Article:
In a piece in Tablet, Dvora Meyers asks: " In between color wars and singalongs, some Jewish summer camps include Holocaust education in their programming. What does that teach campers about Jewish identity?" She answers by describing Holocaust related camp activities in different camps and the message the campers take away with them.
Camp Stone, a Zionist Orthodox camp in Western Pennsylvania, part of the Bnei Akiva movement, possesses an unusual set piece—a cattle car, constructed to look like a World War II relic, which the camp dedicated in 2009. The car rests on train tracks built from German parts, circa World War II. The wooded area around the monument is designed for quiet introspection. A sign leading to the railcar reads “M’Shoah L’Tekumah,” from Holocaust to rebirth. That rebirth is the founding of the State of Israel.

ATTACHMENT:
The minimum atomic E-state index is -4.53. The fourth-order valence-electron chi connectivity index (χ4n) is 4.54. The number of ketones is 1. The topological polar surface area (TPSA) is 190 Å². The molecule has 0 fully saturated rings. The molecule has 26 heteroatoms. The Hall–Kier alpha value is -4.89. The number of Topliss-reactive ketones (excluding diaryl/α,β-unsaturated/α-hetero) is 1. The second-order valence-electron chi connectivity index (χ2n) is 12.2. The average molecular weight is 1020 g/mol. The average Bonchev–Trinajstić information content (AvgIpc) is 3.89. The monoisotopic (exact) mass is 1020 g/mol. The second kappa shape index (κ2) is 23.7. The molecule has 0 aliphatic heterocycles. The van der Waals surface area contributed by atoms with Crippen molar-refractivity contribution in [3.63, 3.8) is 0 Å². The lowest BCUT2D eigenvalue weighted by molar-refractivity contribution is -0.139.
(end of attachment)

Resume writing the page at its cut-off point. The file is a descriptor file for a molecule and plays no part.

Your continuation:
At Camp Sternberg in Narrowsburg, N.Y., the Holocaust was invoked on Tisha B’Av, a day of fasting that commemorates the destruction of the Temple. Since the destruction of the Temple was too distant an event for the campers to connect to, they were told to think about all the calamities in Jewish history, specifically the Holocaust.
If Sternberg presented the Holocaust as a continuation of Jewish history, then Camp Shomriah takes the opposite tack, emphasizing youth action and responsibility. Shomriah, with locations in Perth, Ontario and Liberty, N.Y., is part of HaShomer HaTzair (“youth guard”) movement, founded in 1913. (Mordechaj Anielewicz, leader of the Warsaw Ghetto uprising, was a member.) On Tisha B’Av, Shomriah campers watched reenactments from tragic eras in Jewish history, ending with the Shoah and the refrain, “Never Again.”